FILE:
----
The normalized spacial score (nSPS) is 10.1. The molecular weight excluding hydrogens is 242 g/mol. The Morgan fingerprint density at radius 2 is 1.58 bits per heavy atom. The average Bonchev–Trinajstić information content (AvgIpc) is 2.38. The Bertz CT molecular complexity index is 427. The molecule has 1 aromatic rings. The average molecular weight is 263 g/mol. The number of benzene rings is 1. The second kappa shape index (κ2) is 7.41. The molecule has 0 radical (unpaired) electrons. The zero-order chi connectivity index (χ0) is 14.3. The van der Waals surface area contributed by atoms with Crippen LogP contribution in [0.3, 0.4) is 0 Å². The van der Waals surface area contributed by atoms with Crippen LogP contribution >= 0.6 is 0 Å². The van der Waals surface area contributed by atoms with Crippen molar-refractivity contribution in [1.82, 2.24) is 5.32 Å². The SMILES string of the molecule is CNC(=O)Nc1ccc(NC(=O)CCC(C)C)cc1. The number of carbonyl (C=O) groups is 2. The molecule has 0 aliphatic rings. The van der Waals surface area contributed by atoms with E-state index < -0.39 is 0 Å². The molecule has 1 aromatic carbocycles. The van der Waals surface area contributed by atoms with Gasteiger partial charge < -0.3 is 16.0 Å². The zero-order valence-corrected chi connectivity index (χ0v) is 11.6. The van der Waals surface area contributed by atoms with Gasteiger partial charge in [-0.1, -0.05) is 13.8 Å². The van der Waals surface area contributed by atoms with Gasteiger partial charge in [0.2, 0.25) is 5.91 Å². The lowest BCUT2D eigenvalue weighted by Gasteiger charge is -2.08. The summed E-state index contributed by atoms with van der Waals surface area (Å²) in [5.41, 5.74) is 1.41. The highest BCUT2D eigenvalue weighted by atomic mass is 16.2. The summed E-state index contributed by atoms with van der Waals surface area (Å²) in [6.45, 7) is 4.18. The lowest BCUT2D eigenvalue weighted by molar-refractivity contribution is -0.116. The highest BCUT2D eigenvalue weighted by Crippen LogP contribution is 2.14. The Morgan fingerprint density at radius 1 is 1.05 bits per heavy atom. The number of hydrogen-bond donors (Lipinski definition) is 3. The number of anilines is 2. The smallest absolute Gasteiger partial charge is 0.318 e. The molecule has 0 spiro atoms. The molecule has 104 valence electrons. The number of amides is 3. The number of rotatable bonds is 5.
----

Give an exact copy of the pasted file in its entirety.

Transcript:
The normalized spacial score (nSPS) is 10.1. The molecular weight excluding hydrogens is 242 g/mol. The Morgan fingerprint density at radius 2 is 1.58 bits per heavy atom. The average Bonchev–Trinajstić information content (AvgIpc) is 2.38. The Bertz CT molecular complexity index is 427. The molecule has 1 aromatic rings. The average molecular weight is 263 g/mol. The number of benzene rings is 1. The second kappa shape index (κ2) is 7.41. The molecule has 0 radical (unpaired) electrons. The zero-order chi connectivity index (χ0) is 14.3. The van der Waals surface area contributed by atoms with Crippen LogP contribution in [0.3, 0.4) is 0 Å². The van der Waals surface area contributed by atoms with Crippen LogP contribution >= 0.6 is 0 Å². The van der Waals surface area contributed by atoms with Crippen molar-refractivity contribution in [1.82, 2.24) is 5.32 Å². The SMILES string of the molecule is CNC(=O)Nc1ccc(NC(=O)CCC(C)C)cc1. The number of carbonyl (C=O) groups is 2. The molecule has 0 aliphatic rings. The van der Waals surface area contributed by atoms with E-state index < -0.39 is 0 Å². The molecule has 1 aromatic carbocycles. The van der Waals surface area contributed by atoms with Gasteiger partial charge < -0.3 is 16.0 Å². The zero-order valence-corrected chi connectivity index (χ0v) is 11.6. The van der Waals surface area contributed by atoms with Gasteiger partial charge in [-0.1, -0.05) is 13.8 Å². The van der Waals surface area contributed by atoms with Gasteiger partial charge in [0.2, 0.25) is 5.91 Å². The lowest BCUT2D eigenvalue weighted by Gasteiger charge is -2.08. The summed E-state index contributed by atoms with van der Waals surface area (Å²) in [5.41, 5.74) is 1.41. The highest BCUT2D eigenvalue weighted by atomic mass is 16.2. The summed E-state index contributed by atoms with van der Waals surface area (Å²) in [6.45, 7) is 4.18. The lowest BCUT2D eigenvalue weighted by molar-refractivity contribution is -0.116. The highest BCUT2D eigenvalue weighted by Crippen LogP contribution is 2.14. The Morgan fingerprint density at radius 1 is 1.05 bits per heavy atom. The number of hydrogen-bond donors (Lipinski definition) is 3. The number of anilines is 2. The smallest absolute Gasteiger partial charge is 0.318 e. The molecule has 0 spiro atoms. The molecule has 104 valence electrons. The number of amides is 3. The number of rotatable bonds is 5.